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ORIGINAL ARTICLE

Aortic arch surgery with bilateral cerebral perfusion by isolation of brachiocephalic trunk and left carotid artery

Valdo José CARREIRAI; Denoel Marcelino de OliveiraII; Júlio Faria HONÓRIOIII; Ivo Thadeu de Freitas PINHEIROIV; Ezequiel Moisés CHISSONDEV; Renato Max FariaVI

DOI: 10.1590/S0102-76382008000100012

ABSTRACT

Objective: To evaluate the results of a technique described by Carreira et al. using bilateral antegrade selective cerebral perfusion by isolating the brachiocephalic trunk and the left carotid artery. Methods: Fifteen patients were operated between June 2005 and September 2007. Data analysis were performed using Epi Info and statistical significance was set at p<0.05. Results: Of the 15 patients, 53.3% were male; mean age was 59.86±15.4 years; 60% presented with type A acute aortic dissection; 6.7% type B; and 33.3% aneurysm of aorta and arch. Mean CPB and aortic clamping time was 177.6±39.4 and 135.9±34.0 minutes, respectively. In this group, 86.7% were not submitted to total circulatory arrest, with mean unilateral and bilateral selective cerebral perfusion time of 10.9±2.0 and 57.2±21.2 minutes, respectively. Mean hypothermic temperature was 23.0±2.9ºC. Two had left subclavian artery ligature, 60% used separated aortic grafts, and four used aortic endoprosthesis. Three (20%) patients died, all of them in the acute aortic dissection group. There were no neurological complications. The mean follow up time was 11.7±9.6 months. Regarding mortality, none of the parameters were statistically significant (p>0.05). Conclusion: The technique of bilateral selective cerebral perfusion described by Carreira et al. can be performed by others and presents similar results to the international literature. The excellent neurological outcome and easy bleeding control on surgical sutures lines are the major advantages of this new procedure.

RESUMO

Objetivo: Estudar os resultados da técnica descrita por Carreira et al. com utilização de perfusão cerebral seletiva bilateral (PCSAB) pelo isolamento do tronco braquiocefálico e artéria carótida esquerda. Métodos: Quinze pacientes foram operados consecutivamente entre de junho de 2005 e setembro de 2007. Os dados foram analisados por programa informatizado Epi Info e significância estatística com p<0,05. Resultados: No grupo analisado, 53,3% dos pacientes eram do sexo masculino e a idade média era de 59,86±15,4 anos. Com relação à doença de base, 60% dos pacientes apresentavam dissecção aguda do tipo A, 6,7% tipo B e 33,3% aneurisma da aorta e arco. O tempo médio de CEC e de anoxia foi de 177,6±39,4 e 135,9±34,0 minutos, respectivamente. Nesse grupo, 86,7% dos pacientes não foram submetidos a parada circulatória total, com tempo médio de PCSA unilateral e bilateral de 10,9±2,0 e 57,2±21,2 minutos, respectivamente. A temperatura média da hipotermia foi de 23,0±2,9°C. A artéria subclávia esquerda foi ligada em dois (13,3%) pacientes, e nove (60%) foram submetidos a anastomoses proximal e distal com tubos separados. Utilizou-se endoprótese vascular na aorta descendente em quatro (26,7%) pacientes. Três (20%) pacientes morreram, todos do subgrupo de dissecção aguda. Nenhum dos sobreviventes apresentou seqüelas neurológicas, com média de acompanhamento tardio de 11,7±9,6 meses. Nenhum dos fatores estudados apresentou relação estatisticamente significativa com a mortalidade (p>0,05). Conclusão: A técnica de PCSAB é reprodutível e apresenta resultados semelhantes aos da literatura mundial. A excelente evolução neurológica e o fácil controle de sangramentos nas linhas de sutura podem ter contribuído com os resultados obtidos.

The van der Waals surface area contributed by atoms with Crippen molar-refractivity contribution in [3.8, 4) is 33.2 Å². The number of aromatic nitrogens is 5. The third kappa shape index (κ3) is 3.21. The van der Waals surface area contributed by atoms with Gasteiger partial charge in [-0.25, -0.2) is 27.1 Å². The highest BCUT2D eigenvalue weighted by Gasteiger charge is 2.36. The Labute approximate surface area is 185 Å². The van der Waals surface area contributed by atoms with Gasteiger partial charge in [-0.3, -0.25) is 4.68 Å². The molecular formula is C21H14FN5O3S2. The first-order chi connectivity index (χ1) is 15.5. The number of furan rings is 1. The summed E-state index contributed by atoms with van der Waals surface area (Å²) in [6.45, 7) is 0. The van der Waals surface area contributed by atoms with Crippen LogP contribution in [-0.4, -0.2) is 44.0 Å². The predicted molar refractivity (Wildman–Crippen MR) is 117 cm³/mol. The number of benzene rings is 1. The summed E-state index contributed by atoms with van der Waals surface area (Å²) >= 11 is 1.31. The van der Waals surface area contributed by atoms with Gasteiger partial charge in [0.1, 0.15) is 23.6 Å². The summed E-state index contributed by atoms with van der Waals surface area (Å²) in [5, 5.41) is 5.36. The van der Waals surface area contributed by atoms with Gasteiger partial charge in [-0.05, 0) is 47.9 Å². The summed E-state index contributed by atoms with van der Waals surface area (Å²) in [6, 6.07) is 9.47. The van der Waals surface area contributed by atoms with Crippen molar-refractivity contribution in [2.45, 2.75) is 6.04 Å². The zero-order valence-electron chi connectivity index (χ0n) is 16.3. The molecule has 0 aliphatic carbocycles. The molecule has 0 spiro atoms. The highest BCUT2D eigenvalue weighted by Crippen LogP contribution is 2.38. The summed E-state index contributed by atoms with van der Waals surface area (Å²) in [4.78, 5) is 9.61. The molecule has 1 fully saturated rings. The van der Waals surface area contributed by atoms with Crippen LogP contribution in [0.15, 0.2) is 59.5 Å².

INTRODUCTION

Surgeries involving the aortic arch still present high rates of hemorrhagic and neurologic complications. These complications are mainly related with the complexity of surgical repairs and the use of deep hypothermia with total circulatory arrest.

Circulatory arrest with deep hypothermia with temperature varying from 15ºC to 18ºC is use alone or together with cerebral perfusion techniques for intraoperative protection of central nervous system [1]. Several techniques, including deep hypothermia with total circulatory arrest (DHTCA) [2-4], unilateral or bilateral selective antegrade cerebral perfusion (SACP) [5-7], and retrograde cerebral perfusion (RCP) through superior vena cava [8-10] have been used to protect the central nervous system. Each one of these techniques presents advantages and disadvantages and their different cannulation forms have recently been revised by Dias et al. [11].

Coselli et al. [12] reported that patients using deep hypothermia with total circulatory arrest had lower mortality rate (7.9) and stroke (2.4) if in comparison to the patients who did not use deep hypothermia during circulatory arrest (mortality, 14.8; stroke, 6.5). Safi et al. [13] demonstrated that the use of deep hypothermia with total circulatory arrest has a protective effect against stroke (3) if compared with no deep hypothermia with total circulatory arrest (9%).

Okita et al. [14] carried out a prospective study regarding brain protection during aortic arch surgeries comparing deep hypothermia with total circulatory arrest and retrograde cerebral perfusion versus selective antegrade cerebral perfusion. The y demonstrated that both methods of brain protection resulted in acceptable mortality and morbidity rates. However, transient brain dysfunction prevalence was significantly higher in patients receiving retrograde cerebral perfusion.